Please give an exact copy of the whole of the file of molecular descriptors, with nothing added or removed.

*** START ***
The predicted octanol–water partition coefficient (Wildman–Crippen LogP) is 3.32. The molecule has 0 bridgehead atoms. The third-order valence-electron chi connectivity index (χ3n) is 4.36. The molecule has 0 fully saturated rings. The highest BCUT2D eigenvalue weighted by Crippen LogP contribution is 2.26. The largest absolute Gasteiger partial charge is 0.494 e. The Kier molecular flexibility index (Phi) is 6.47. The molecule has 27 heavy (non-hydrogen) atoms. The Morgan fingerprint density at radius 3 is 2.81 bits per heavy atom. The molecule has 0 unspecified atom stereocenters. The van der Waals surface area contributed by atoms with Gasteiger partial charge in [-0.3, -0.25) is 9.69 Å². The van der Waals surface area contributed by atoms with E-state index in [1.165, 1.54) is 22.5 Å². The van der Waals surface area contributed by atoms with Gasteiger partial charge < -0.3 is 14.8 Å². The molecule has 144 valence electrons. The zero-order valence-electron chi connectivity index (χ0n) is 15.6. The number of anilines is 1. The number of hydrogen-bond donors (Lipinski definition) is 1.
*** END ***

The predicted octanol–water partition coefficient (Wildman–Crippen LogP) is 3.32. The molecule has 0 bridgehead atoms. The third-order valence-electron chi connectivity index (χ3n) is 4.36. The molecule has 0 fully saturated rings. The highest BCUT2D eigenvalue weighted by Crippen LogP contribution is 2.26. The largest absolute Gasteiger partial charge is 0.494 e. The Kier molecular flexibility index (Phi) is 6.47. The molecule has 27 heavy (non-hydrogen) atoms. The Morgan fingerprint density at radius 3 is 2.81 bits per heavy atom. The molecule has 0 unspecified atom stereocenters. The van der Waals surface area contributed by atoms with Gasteiger partial charge in [-0.3, -0.25) is 9.69 Å². The van der Waals surface area contributed by atoms with E-state index in [1.165, 1.54) is 22.5 Å². The van der Waals surface area contributed by atoms with Gasteiger partial charge < -0.3 is 14.8 Å². The molecule has 144 valence electrons. The zero-order valence-electron chi connectivity index (χ0n) is 15.6. The number of anilines is 1. The number of hydrogen-bond donors (Lipinski definition) is 1.